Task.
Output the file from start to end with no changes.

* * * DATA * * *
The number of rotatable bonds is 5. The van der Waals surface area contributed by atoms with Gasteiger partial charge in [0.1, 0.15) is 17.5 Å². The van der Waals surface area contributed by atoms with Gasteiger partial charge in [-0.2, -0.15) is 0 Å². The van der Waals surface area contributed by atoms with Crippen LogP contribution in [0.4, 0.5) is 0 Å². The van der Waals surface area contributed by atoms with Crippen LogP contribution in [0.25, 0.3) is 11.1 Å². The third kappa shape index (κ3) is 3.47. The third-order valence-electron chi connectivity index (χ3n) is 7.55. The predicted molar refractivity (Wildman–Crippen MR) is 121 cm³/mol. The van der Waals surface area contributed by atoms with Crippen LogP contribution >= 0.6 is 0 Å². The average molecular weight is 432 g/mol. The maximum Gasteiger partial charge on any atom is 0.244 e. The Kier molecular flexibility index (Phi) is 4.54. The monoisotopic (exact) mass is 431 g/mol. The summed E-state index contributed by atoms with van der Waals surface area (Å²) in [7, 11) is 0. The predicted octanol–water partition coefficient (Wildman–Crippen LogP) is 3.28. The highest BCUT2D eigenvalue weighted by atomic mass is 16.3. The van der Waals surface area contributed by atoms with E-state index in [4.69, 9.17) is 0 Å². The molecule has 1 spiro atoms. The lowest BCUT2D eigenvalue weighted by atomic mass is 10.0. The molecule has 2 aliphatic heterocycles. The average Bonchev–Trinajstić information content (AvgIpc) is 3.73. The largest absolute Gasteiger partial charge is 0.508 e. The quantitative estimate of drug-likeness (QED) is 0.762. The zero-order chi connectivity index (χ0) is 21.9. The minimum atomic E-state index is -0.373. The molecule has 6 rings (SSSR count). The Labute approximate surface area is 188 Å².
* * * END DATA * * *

The number of rotatable bonds is 5. The van der Waals surface area contributed by atoms with Gasteiger partial charge in [0.1, 0.15) is 17.5 Å². The van der Waals surface area contributed by atoms with Gasteiger partial charge in [-0.2, -0.15) is 0 Å². The van der Waals surface area contributed by atoms with Crippen LogP contribution in [0.4, 0.5) is 0 Å². The van der Waals surface area contributed by atoms with Crippen LogP contribution in [0.25, 0.3) is 11.1 Å². The third kappa shape index (κ3) is 3.47. The third-order valence-electron chi connectivity index (χ3n) is 7.55. The predicted molar refractivity (Wildman–Crippen MR) is 121 cm³/mol. The van der Waals surface area contributed by atoms with Crippen LogP contribution >= 0.6 is 0 Å². The average molecular weight is 432 g/mol. The maximum Gasteiger partial charge on any atom is 0.244 e. The Kier molecular flexibility index (Phi) is 4.54. The monoisotopic (exact) mass is 431 g/mol. The summed E-state index contributed by atoms with van der Waals surface area (Å²) in [7, 11) is 0. The predicted octanol–water partition coefficient (Wildman–Crippen LogP) is 3.28. The highest BCUT2D eigenvalue weighted by atomic mass is 16.3. The van der Waals surface area contributed by atoms with E-state index in [4.69, 9.17) is 0 Å². The molecule has 1 spiro atoms. The lowest BCUT2D eigenvalue weighted by atomic mass is 10.0. The molecule has 2 aliphatic heterocycles. The average Bonchev–Trinajstić information content (AvgIpc) is 3.73. The largest absolute Gasteiger partial charge is 0.508 e. The quantitative estimate of drug-likeness (QED) is 0.762. The zero-order chi connectivity index (χ0) is 21.9. The minimum atomic E-state index is -0.373. The molecule has 6 rings (SSSR count). The Labute approximate surface area is 188 Å².